I woke up this morning knowing I had to write a blog post today on the topic of ogees. “Oh, geez,” was my first thought. “I don’t really know what an ogee is.” By noon, after looking at lots of pictures and write-ups, I had determined that an ogee is an S-shaped curve. Simple as that. Why didn’t anyone tell me – before it was already time for a lunch break?
With a healthy meal in me (salad), I realized I had been looking at an ogee in my Adirondack chair plans for several weeks. The arm brackets are little S-shaped curves. The reason I have been looking at these drawings for weeks is that, before today, I had no idea how I was going to draw and cut these curves efficiently, accurately and repeatedly. I figured by staring at the drawings long enough maybe some solution would occur to me.
There are a couple ways to draw an S-shaped curve. One method, of course, is freehand drawing. This is perfectly acceptable, and if you do it on a piece of scrap material you will then have a pattern with which to trace matching curves on each of your workpieces.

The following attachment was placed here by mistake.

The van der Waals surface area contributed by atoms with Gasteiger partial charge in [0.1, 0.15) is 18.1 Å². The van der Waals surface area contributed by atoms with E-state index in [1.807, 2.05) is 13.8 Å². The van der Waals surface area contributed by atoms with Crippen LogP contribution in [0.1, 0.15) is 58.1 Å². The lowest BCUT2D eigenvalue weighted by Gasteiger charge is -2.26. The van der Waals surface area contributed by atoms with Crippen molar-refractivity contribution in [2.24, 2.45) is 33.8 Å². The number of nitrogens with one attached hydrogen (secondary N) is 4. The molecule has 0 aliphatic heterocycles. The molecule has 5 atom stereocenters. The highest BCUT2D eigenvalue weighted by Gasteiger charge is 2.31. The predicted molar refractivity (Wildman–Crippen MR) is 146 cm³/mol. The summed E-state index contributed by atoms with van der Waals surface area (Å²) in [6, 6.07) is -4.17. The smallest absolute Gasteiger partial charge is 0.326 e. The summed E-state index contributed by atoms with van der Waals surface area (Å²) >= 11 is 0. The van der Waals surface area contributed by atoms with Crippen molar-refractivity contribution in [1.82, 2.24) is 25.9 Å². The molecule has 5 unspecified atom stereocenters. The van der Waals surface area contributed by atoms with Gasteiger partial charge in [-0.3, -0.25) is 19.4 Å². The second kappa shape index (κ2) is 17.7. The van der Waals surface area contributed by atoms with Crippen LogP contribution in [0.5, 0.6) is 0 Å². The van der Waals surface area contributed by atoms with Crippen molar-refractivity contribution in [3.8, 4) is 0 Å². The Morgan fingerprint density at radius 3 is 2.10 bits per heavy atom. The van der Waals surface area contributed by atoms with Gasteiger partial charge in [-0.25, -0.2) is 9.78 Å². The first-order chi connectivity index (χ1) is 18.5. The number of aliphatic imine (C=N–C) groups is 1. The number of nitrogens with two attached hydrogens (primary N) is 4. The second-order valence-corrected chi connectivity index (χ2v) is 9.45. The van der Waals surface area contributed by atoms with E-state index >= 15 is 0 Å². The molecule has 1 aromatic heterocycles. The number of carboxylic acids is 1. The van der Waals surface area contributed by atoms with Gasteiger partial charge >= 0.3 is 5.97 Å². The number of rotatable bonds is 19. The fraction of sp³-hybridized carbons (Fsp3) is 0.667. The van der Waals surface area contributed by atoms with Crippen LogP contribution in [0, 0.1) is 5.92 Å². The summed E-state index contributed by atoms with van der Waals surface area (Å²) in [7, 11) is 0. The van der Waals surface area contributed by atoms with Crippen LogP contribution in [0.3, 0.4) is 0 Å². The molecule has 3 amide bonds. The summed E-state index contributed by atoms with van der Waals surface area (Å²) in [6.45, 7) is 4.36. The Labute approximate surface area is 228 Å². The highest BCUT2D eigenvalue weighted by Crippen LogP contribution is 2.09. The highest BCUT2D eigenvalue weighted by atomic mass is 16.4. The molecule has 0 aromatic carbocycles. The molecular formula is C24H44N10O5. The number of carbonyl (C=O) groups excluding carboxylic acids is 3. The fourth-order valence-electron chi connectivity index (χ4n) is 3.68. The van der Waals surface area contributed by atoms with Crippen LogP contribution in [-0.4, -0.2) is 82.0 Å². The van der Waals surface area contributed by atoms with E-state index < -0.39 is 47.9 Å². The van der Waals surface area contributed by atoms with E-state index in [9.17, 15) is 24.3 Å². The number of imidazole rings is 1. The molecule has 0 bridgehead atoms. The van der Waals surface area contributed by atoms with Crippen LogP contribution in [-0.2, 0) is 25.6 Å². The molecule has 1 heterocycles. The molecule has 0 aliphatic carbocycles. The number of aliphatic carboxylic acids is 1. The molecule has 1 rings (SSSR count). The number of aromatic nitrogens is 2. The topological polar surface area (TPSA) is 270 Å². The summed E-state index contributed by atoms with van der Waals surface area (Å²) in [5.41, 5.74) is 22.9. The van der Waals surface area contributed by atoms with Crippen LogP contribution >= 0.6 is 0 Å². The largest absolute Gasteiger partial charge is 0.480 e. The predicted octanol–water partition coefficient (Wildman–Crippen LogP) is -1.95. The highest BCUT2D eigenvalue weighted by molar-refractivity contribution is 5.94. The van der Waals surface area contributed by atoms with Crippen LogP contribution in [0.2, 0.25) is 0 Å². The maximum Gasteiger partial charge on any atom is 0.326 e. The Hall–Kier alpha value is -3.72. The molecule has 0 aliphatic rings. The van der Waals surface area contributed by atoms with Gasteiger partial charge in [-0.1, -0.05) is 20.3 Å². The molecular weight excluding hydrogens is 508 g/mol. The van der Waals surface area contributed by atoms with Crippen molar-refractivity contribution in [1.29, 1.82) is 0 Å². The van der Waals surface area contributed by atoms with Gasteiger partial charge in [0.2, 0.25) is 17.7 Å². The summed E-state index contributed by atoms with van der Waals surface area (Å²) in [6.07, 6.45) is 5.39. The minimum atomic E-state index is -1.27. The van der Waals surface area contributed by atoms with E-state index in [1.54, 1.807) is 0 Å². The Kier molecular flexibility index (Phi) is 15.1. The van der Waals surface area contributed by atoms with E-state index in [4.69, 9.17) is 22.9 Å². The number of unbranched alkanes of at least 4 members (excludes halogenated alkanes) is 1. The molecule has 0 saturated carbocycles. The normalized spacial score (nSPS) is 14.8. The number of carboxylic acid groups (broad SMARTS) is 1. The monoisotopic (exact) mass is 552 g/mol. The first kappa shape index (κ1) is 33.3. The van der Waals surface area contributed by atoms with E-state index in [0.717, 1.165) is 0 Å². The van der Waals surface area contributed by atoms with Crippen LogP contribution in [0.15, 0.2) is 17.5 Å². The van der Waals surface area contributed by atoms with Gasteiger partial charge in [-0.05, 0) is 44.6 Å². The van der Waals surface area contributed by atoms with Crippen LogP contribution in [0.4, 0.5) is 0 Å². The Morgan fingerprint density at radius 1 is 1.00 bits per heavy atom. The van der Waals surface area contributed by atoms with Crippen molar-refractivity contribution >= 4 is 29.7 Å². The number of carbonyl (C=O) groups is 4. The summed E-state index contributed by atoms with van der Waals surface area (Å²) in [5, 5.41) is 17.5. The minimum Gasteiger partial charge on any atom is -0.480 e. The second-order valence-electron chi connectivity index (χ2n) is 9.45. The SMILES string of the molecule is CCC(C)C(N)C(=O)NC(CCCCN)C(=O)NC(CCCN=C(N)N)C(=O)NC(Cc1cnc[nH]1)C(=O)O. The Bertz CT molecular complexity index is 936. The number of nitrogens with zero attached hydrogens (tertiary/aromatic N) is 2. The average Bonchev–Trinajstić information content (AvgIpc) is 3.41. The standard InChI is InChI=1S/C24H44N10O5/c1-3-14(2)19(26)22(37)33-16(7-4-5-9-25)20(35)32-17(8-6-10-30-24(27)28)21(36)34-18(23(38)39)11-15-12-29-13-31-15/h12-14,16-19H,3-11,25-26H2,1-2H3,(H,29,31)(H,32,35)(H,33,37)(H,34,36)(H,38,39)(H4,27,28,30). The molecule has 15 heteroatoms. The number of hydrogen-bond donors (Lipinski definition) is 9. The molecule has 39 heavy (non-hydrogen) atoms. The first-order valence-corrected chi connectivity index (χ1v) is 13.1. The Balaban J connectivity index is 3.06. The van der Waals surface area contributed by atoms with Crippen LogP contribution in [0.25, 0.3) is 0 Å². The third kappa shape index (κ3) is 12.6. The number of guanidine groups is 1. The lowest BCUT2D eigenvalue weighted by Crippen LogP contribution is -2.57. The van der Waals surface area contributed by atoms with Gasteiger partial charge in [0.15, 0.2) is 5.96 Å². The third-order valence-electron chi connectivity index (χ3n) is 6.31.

I want to limit the amount of pattern-making I have to do for this project, so I decided to go with the alternative method for drawing ogees. Christopher Schwarz wrote a post on this recently, but it’s hard to understand the process from a written series of steps. Megan Fitzpatrick then pointed me to a Roy Underhill video that is currently free on the PBS site. The video helped me understand the process better, and I am off and running on my arm brackets.
Oh Gee, the S-Shaped Curve is Everywhere in Woodworking
Now that my eyes and hands are trained for ogees, I am seeing these S-shaped curves in a lot of places. You’ll find them not only on board faces in woodworking, but also as profile cuts on mouldings or edges. Most woodworkers make these profile cuts on a router table, with a specialty router bit. But there are other ways. “Exercises in Woodworking” recommends that you teach yourself to cut an ogee profile with a gouge and chisel. And our latest DVD, “Make a Custom Ogee Moulding Plane,” is all about cutting the profile in repeatable fashion with a specialty handplane. Check it out!
The S-shaped curve is also used to depict growth over time on a line graph. It is fair to say that my knowledge of ogees, over the course of the day, has followed that trajectory!
How do you draw and cut curves in your woodworking?